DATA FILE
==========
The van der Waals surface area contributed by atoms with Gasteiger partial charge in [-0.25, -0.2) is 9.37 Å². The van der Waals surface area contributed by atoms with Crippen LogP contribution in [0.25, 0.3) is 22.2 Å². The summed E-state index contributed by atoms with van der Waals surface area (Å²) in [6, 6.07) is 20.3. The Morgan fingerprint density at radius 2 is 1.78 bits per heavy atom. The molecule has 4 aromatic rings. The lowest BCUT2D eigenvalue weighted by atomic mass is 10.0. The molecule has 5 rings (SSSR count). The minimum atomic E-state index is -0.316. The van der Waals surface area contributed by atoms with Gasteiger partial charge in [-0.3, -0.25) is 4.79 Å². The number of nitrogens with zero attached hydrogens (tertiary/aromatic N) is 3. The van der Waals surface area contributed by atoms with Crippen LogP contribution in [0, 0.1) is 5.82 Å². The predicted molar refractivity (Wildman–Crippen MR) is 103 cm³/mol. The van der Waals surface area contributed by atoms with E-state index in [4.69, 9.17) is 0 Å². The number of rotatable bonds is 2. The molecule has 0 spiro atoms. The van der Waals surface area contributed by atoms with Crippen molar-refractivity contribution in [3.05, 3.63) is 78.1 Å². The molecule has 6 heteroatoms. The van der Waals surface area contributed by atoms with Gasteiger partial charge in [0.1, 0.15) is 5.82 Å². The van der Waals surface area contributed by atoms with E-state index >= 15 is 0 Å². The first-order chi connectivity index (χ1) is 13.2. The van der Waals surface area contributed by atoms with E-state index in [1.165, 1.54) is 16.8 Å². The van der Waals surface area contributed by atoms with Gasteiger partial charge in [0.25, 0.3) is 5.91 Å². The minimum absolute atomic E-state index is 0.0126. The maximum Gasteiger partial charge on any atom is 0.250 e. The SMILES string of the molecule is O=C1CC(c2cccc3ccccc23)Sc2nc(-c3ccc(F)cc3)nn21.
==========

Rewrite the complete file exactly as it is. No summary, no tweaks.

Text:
The van der Waals surface area contributed by atoms with Gasteiger partial charge in [-0.25, -0.2) is 9.37 Å². The van der Waals surface area contributed by atoms with Crippen LogP contribution in [0.25, 0.3) is 22.2 Å². The summed E-state index contributed by atoms with van der Waals surface area (Å²) in [6, 6.07) is 20.3. The Morgan fingerprint density at radius 2 is 1.78 bits per heavy atom. The molecule has 4 aromatic rings. The lowest BCUT2D eigenvalue weighted by atomic mass is 10.0. The molecule has 5 rings (SSSR count). The minimum atomic E-state index is -0.316. The van der Waals surface area contributed by atoms with Gasteiger partial charge in [-0.3, -0.25) is 4.79 Å². The number of nitrogens with zero attached hydrogens (tertiary/aromatic N) is 3. The van der Waals surface area contributed by atoms with Crippen LogP contribution in [0, 0.1) is 5.82 Å². The predicted molar refractivity (Wildman–Crippen MR) is 103 cm³/mol. The van der Waals surface area contributed by atoms with E-state index in [4.69, 9.17) is 0 Å². The number of rotatable bonds is 2. The molecule has 0 spiro atoms. The van der Waals surface area contributed by atoms with Crippen molar-refractivity contribution in [3.05, 3.63) is 78.1 Å². The molecule has 6 heteroatoms. The van der Waals surface area contributed by atoms with Gasteiger partial charge in [0.1, 0.15) is 5.82 Å². The van der Waals surface area contributed by atoms with E-state index >= 15 is 0 Å². The first-order chi connectivity index (χ1) is 13.2. The van der Waals surface area contributed by atoms with E-state index in [1.165, 1.54) is 16.8 Å². The van der Waals surface area contributed by atoms with Gasteiger partial charge in [0.25, 0.3) is 5.91 Å². The minimum absolute atomic E-state index is 0.0126. The maximum Gasteiger partial charge on any atom is 0.250 e. The SMILES string of the molecule is O=C1CC(c2cccc3ccccc23)Sc2nc(-c3ccc(F)cc3)nn21.